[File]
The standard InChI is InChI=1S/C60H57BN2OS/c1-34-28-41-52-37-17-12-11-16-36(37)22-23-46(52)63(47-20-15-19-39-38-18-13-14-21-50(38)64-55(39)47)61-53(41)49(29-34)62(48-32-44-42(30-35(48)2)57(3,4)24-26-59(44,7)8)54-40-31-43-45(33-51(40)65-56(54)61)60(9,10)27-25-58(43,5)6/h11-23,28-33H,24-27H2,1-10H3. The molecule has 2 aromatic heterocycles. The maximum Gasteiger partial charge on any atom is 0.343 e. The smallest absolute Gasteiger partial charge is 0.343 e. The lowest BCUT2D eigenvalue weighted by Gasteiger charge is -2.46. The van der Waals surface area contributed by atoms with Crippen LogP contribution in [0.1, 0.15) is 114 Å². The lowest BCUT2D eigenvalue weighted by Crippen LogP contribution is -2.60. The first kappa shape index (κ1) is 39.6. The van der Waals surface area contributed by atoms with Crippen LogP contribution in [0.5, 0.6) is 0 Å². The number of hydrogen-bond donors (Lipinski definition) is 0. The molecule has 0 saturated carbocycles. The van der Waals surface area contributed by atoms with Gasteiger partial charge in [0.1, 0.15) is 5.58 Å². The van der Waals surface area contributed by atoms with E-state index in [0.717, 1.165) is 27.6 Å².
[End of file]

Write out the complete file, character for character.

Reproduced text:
The standard InChI is InChI=1S/C60H57BN2OS/c1-34-28-41-52-37-17-12-11-16-36(37)22-23-46(52)63(47-20-15-19-39-38-18-13-14-21-50(38)64-55(39)47)61-53(41)49(29-34)62(48-32-44-42(30-35(48)2)57(3,4)24-26-59(44,7)8)54-40-31-43-45(33-51(40)65-56(54)61)60(9,10)27-25-58(43,5)6/h11-23,28-33H,24-27H2,1-10H3. The molecule has 2 aromatic heterocycles. The maximum Gasteiger partial charge on any atom is 0.343 e. The smallest absolute Gasteiger partial charge is 0.343 e. The lowest BCUT2D eigenvalue weighted by Gasteiger charge is -2.46. The van der Waals surface area contributed by atoms with Crippen LogP contribution in [0.1, 0.15) is 114 Å². The lowest BCUT2D eigenvalue weighted by Crippen LogP contribution is -2.60. The first kappa shape index (κ1) is 39.6. The van der Waals surface area contributed by atoms with Crippen LogP contribution in [0.5, 0.6) is 0 Å². The number of hydrogen-bond donors (Lipinski definition) is 0. The molecule has 0 saturated carbocycles. The van der Waals surface area contributed by atoms with Gasteiger partial charge in [0.1, 0.15) is 5.58 Å². The van der Waals surface area contributed by atoms with E-state index in [0.717, 1.165) is 27.6 Å².